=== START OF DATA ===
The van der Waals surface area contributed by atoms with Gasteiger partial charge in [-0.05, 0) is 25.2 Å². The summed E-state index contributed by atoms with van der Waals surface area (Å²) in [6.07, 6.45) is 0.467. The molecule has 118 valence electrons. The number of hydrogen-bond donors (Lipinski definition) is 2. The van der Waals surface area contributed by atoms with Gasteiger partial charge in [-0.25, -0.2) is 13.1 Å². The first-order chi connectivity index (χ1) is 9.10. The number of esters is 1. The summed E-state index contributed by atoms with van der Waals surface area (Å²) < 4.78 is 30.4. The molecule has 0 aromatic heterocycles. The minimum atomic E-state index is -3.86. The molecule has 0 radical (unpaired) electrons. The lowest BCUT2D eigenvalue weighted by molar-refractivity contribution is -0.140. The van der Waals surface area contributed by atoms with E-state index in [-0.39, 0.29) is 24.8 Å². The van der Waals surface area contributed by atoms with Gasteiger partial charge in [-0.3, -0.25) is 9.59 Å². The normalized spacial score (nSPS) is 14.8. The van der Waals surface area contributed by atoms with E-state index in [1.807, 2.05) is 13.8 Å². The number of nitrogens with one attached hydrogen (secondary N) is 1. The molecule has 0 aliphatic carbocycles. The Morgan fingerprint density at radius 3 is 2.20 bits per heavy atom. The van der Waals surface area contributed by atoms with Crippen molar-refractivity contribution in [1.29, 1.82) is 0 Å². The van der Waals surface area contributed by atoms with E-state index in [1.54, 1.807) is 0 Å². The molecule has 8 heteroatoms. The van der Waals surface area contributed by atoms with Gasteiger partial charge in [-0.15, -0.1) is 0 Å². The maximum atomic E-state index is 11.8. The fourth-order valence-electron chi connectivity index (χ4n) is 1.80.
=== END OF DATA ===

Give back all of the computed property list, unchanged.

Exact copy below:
The van der Waals surface area contributed by atoms with Gasteiger partial charge in [-0.05, 0) is 25.2 Å². The summed E-state index contributed by atoms with van der Waals surface area (Å²) in [6.07, 6.45) is 0.467. The molecule has 118 valence electrons. The number of hydrogen-bond donors (Lipinski definition) is 2. The van der Waals surface area contributed by atoms with Gasteiger partial charge in [-0.25, -0.2) is 13.1 Å². The first-order chi connectivity index (χ1) is 9.10. The number of esters is 1. The summed E-state index contributed by atoms with van der Waals surface area (Å²) < 4.78 is 30.4. The molecule has 0 aromatic heterocycles. The minimum atomic E-state index is -3.86. The molecule has 0 radical (unpaired) electrons. The lowest BCUT2D eigenvalue weighted by molar-refractivity contribution is -0.140. The van der Waals surface area contributed by atoms with E-state index in [-0.39, 0.29) is 24.8 Å². The van der Waals surface area contributed by atoms with Gasteiger partial charge in [-0.3, -0.25) is 9.59 Å². The normalized spacial score (nSPS) is 14.8. The van der Waals surface area contributed by atoms with E-state index in [1.807, 2.05) is 13.8 Å². The number of nitrogens with one attached hydrogen (secondary N) is 1. The molecule has 0 aliphatic carbocycles. The Morgan fingerprint density at radius 3 is 2.20 bits per heavy atom. The van der Waals surface area contributed by atoms with Crippen molar-refractivity contribution in [1.29, 1.82) is 0 Å². The van der Waals surface area contributed by atoms with E-state index in [1.54, 1.807) is 0 Å². The molecule has 8 heteroatoms. The van der Waals surface area contributed by atoms with Gasteiger partial charge in [-0.15, -0.1) is 0 Å². The maximum atomic E-state index is 11.8. The fourth-order valence-electron chi connectivity index (χ4n) is 1.80.